The I-message

Post written by Orsolya Hernold


My kids wanted to learn to play an instrument so I searched for a teacher who would teach them over the summer holiday. We picked the flute as something easy to start with. The first classes were fun but after the fourth one, my daughter was swallowing her tears when I asked how the class went. I was at home during the class in another room and overheard what happened, and together with my daughter’s reaction, I decided to give a constructive feedback to the teacher.

What happened during the class? As opposed to my expectation of teasing my kids into liking music and learning to play an instrument, the teacher was more interested in discipline and scaring my daughter with the school she was about to start in September. She even imposed punishment (!) on my daughter for not doing right away what she was told to do (she got up from her chair instead)–during a voluntary summer class!

I missed the chance of talking to her personally because she had already left by the time I found out the profound effect she left on my daughter so I decided to write her a letter. (I must admit, though, that I was so emotionally involved at that moment seeing my daughter’s anxiety, that I probably could not have given the most effective feedback.)

My letter started with pointing out the pleasant atmosphere of the first classes to give positive reassurance right at the beginning, then I listed the concrete words and deeds that happened (scaring with school, punishment, not allowing to stand up) and explained why we as a family (and actually the school my kids go to, too) do not approve of such educational methods. I finished with requesting her to change her conduct at these points. Rereading my message it was explicit but fair.

A month after I sent my email, I had the opportunity to experience what it feels like saying these words out loud. I needed to give an example of the ‘I-message’ at an assertive communication training as a trainer. I imagined this teacher to be sitting in front of me and expressed her my feedback this time verbally.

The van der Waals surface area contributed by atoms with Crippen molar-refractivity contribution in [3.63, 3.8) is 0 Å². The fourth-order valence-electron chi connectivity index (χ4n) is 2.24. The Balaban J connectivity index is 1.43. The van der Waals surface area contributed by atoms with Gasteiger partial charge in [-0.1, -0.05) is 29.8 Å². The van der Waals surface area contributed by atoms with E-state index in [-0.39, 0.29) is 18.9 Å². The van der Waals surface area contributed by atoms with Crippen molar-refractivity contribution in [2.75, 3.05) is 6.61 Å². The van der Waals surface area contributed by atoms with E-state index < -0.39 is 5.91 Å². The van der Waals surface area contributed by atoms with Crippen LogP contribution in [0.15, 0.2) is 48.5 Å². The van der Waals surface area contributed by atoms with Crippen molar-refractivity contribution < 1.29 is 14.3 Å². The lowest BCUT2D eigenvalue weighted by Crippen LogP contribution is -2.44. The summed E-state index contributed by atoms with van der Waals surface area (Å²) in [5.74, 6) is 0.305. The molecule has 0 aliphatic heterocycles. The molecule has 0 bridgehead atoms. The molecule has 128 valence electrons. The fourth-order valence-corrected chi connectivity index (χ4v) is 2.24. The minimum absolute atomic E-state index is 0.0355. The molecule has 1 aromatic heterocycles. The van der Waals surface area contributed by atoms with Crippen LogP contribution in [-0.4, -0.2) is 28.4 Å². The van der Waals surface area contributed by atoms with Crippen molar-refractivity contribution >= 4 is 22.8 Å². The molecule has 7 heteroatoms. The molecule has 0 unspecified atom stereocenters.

The model of the ‘I-message’ was introduced by Thomas Gordon in his book: P.E.T.: Parent effectiveness Training. The ‘I-message’ has 3 components: the feeling I feel due to the situation, the description of the situation that caused the feeling and a request that I would like to happen next time instead of what just happened. Gordon’s model is quite similar to the concept of nonviolent communication introduced by Marshall B. Rosenberg (both of them were students of Carl Rogers). Nonviolent communication has four elements: objective observation and description of the situation, feelings the situation caused, the need the situation violated and a request for a specific action from the other.

At this training we chose to use Rosenberg’s model, so here are my sentences to the flute teacher:

Observation: I heard that you said this sentence to my daughter. ‘From September in school, you cannot just get up anytime you want to.’

Feeling: This sentence upset me, I felt alarmed.

Need: It is important for me that my daughter looks forward with a positive attitude to school.

Request: Please, during next class do not use school as an example to discipline a behavior you disapprove of.


Even though it was my co-trainer I was speaking these words to I got quite emotional and I could not have made it without looking at my paper where I wrote my notes. Using I-messages and nonviolent communication involves sharing my emotions with the person I am in conflict with. I learned from this one minute exercise that I need more real life practice, enough bravery to acknowledge my own feelings and needs, and increased self-awareness to identify my feelings arousing in a situation right away to apply this theory in my life. A way to go.



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